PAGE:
From the British Library, Royal Botanic Gardens at Kew, to the Wellcome Trust, and the Met Office in the UK, to the National Museum of Natural History in Delhi and the Botanical Survey of India, Professor Damodaran has enabled collaborations across the globe, and has connected academics, archivists, curators, scientists, and communities, reaching audiences worldwide, sometimes for the very first time. Professor Damodaran led the ‘Botanical and Meteorological History of the Indian Ocean’ network project that drew together over 90 stakeholders across two continents. The project transcribed, collated, and digitised, a wealth of botanical and environmental knowledge collected between the 17th and the 19th centuries, and made these resources more accessible in the Global South.

Professor Damodaran’s research has helped improve the data available to best predict climate variability. Her work brought the Humanities into the heart of the Met Office. By recovering and digitising previously neglected historical climate evidence, Professor Damodaran’s research has extended the use of data available to predict climate change and has brought a wider socio-historical and economic perspective which deepens and enriches the extent of the Met Office’s work. She was part of a global team that drew up the World Meteorological Organisation’s Indian Ocean Data Rescue Initiative implementation plan in 2014. Eleven Indian Ocean Rim countries signed up to it, committing to enhance the quality and quantity of historical weather data to improve their policy and decision making. For example, Mauritius, via their Meteorological Society, is now scanning the 188 volumes of ship logbooks of vessels that were at harbour in Port Louis from the 1850s to the First World War.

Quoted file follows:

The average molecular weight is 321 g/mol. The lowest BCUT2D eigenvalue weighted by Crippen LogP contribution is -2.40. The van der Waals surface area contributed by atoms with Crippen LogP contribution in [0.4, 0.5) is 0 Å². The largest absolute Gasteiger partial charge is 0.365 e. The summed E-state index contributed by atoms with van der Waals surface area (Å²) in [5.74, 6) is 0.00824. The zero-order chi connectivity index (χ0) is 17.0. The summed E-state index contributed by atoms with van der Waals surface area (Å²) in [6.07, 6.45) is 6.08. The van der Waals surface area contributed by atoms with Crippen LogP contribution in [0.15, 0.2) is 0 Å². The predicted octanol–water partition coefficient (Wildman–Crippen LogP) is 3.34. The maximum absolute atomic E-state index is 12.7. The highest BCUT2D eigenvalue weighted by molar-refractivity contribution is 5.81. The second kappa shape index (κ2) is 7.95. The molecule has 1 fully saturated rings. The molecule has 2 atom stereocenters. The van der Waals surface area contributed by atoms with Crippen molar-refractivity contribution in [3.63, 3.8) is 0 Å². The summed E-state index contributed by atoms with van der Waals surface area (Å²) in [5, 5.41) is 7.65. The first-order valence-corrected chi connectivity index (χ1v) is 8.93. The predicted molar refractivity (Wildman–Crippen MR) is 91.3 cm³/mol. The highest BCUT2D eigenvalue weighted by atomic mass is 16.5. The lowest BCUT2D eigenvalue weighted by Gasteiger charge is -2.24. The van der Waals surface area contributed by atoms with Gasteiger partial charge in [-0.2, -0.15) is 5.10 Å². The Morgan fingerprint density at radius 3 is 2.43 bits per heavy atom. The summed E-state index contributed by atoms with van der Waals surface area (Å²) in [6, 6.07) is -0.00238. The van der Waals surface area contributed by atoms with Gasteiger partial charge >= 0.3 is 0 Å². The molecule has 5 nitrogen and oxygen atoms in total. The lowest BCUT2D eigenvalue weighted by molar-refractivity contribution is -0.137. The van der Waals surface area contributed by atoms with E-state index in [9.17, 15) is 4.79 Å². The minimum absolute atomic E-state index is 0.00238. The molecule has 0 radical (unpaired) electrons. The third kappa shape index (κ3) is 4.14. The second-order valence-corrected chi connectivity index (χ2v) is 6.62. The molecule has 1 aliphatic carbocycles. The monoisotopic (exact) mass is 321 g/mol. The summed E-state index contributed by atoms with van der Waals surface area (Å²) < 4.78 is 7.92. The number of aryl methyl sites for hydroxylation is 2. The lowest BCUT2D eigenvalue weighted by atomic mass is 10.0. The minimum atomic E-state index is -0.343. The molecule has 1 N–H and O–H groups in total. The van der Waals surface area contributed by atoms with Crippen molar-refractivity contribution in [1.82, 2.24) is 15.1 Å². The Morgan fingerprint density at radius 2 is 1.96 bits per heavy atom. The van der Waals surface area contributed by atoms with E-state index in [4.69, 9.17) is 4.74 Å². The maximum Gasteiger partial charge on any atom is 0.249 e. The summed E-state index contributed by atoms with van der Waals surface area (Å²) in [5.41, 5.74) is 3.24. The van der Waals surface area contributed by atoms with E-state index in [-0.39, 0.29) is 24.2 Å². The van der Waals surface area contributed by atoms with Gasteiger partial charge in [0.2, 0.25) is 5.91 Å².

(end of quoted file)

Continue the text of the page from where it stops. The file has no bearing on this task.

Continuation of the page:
Repatriating knowledge and restoring key botanical figures

Professor Damodaran’s ground-breaking work on E. K. Janaki Ammal, the first female employee of the Royal Horticultural Society and Director of the Botanical Survey of India, restored a previously hidden figure to the history of science, one who attempted to challenge Kew’s imperialist approach to plant classification.